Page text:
Some time in the late 1960s, in a period beginning in late high school and extending into my early college years, I wrote an experimental novel titled WRAETHROM that has remained hidden in my closet since about 1969. That approximate date was the first and last time — to my recollection — that I submitted the book to an editor. The editor was Dick Higgins and the publisher was Something Else Press. Higgins didn’t just reject the novel, he wrote me a scathing two page letter of rejection, informing me that I had no literary talent and advising that I abandon my writing and go into premed. I wish I had kept his letter. It would be endlessly amusing now. But at the time I was deeply offended and threw it away. At least I think I did. I haven’t seen it since.
I sent the manuscript to Higgins because he was in charge of Something Else Press, which published an anthology I greatly admired called An Anthology Of Concrete Poetry, edited by Emmett Williams. My experimental novel had some concrete poetry in it, as well as more conventional experimental prose poetry and traditional fictional prose. I thought maybe they would see some value in the book, especially the way I used the concrete method to expand upon and make visual the content in the prose poetry and the straight narrative. But they didn’t see that. What they saw (if they looked at it much at all) was 244 pages of crazy bullshit written by a no-name college kid. Hell, I didn’t even live in New York or San Francisco or any other important city. Can you blame them?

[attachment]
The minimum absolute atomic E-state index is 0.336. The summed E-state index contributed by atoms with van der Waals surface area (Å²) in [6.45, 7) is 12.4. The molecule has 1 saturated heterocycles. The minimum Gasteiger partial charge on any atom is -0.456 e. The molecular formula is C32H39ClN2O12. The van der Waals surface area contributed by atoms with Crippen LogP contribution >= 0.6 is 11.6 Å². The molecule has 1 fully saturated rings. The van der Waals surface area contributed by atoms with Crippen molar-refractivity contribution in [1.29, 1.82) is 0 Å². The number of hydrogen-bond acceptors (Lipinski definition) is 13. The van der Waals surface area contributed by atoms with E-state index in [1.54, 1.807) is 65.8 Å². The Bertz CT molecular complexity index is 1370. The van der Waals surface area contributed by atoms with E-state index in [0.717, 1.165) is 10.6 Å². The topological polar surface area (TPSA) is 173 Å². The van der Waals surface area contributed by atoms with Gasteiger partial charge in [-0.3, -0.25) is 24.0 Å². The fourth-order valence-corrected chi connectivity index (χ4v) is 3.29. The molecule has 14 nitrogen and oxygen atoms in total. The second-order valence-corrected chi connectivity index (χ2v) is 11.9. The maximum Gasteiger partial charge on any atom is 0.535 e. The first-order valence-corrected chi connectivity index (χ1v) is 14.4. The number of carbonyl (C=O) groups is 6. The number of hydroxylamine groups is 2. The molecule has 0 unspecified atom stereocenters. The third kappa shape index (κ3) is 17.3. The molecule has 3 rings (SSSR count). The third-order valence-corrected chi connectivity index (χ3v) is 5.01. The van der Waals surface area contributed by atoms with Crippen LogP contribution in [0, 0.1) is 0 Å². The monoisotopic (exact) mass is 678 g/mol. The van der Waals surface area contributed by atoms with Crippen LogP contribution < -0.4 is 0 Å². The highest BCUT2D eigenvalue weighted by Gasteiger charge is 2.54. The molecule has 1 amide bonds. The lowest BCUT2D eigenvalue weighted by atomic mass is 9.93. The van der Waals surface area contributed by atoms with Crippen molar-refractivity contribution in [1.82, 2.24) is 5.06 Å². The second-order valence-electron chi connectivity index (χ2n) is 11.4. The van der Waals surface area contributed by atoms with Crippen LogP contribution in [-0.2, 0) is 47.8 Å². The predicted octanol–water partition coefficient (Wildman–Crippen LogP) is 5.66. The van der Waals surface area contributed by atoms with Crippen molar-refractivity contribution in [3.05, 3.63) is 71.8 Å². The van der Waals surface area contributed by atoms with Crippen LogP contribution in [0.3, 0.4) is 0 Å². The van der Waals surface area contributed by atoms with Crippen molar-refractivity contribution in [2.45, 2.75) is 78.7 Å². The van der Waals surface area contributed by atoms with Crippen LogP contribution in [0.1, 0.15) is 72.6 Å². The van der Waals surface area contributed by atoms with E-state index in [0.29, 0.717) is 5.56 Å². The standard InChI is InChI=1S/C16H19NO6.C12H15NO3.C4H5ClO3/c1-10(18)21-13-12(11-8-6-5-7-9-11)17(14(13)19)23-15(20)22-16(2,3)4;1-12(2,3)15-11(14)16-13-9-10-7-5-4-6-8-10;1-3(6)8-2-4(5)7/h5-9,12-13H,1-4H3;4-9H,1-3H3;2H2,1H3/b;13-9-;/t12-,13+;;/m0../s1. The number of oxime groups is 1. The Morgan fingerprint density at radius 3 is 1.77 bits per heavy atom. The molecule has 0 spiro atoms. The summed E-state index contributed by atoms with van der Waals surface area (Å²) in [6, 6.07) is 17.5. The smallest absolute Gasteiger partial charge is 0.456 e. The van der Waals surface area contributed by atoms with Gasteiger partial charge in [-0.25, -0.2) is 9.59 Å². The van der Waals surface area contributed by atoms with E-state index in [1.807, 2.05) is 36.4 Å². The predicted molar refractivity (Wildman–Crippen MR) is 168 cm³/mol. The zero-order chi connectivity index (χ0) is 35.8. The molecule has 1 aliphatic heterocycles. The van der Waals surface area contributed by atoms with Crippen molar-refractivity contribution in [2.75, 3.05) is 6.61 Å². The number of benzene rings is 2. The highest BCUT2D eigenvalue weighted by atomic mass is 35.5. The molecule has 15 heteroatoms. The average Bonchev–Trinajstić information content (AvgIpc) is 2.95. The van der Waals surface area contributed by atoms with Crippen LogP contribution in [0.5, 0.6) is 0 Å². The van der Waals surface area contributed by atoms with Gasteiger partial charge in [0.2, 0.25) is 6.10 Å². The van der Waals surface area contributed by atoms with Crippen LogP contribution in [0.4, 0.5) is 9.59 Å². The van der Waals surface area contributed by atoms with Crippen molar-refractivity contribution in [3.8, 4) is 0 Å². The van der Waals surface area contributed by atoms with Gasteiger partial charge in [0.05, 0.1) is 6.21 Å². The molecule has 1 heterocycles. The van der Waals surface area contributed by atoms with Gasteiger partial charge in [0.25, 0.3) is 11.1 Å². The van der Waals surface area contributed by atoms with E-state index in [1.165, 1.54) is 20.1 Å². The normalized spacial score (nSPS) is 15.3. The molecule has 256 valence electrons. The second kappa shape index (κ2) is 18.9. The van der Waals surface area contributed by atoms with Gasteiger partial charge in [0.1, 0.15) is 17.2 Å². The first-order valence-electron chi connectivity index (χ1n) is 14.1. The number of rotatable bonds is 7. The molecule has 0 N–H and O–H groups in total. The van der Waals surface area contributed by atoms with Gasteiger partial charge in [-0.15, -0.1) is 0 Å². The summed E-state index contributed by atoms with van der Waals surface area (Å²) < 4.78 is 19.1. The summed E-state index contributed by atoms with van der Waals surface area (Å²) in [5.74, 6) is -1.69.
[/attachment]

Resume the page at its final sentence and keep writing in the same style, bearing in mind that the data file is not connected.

Of course, I should have submitted the book to other publishers. Or, I should have published it myself in a small press edition. But I didn’t. I put it away and forgot about it for decades. Why? Because I was busy with a family, a job, a house, a car, a dog. And, I was busy writing other books.
If this scenario sounds familiar, its because I did the same thing with another novel: Death At The Flea Circus. It, too, was a youthful experiment that I submitted to publishers (two or three) early on; it, too, was rejected, and I gave up and put in in the closet. Death At The Flea Circus was written circa 1968 to 1972 and finally saw print in 2011 after I sent it to my publisher, Bottle of Smoke Press. Wraethrom is the novel I wrote immediately before Death At The Flea Circus, and strangely, it is more experimental, and more bizarre than the later book. You would think I would become more bold in my literary experiments as time went on, but I grew more conventional with each rejection.
As best I can tell, Wraethrom was written from 1966 to 1969. I have a feeling there were three bursts of composition: the first, about 1966, was the traditional narrative, in past tense third person. The second phase of composition was what I call the psychedelic prose poetry, written about 1966 to 1967. The third phase of composition was the concrete poetry section, written circa 1967 or 1968. I may have pulled it all together in a final draft in 1968 or 1969. I don’t seem to have any rough or early drafts of this book, except for a few poems that also appear in a notebook I kept. Why this is, I don’t know. Maybe I destroyed drafts as I revised material. What I do have is a typed manuscript of 244 pages that is finished and complete.
What is new is that I recently started scanning the book and sending pages to Bill Roberts at Bottle of Smoke Press. There’s no certainty he’ll like it or publish it, but just by digitizing the book, the cat is out of the bag and the book has gone out into the world. I’m going to post a few clips from the scanned typescript in future posts, just for the hell of it.
(To be continued).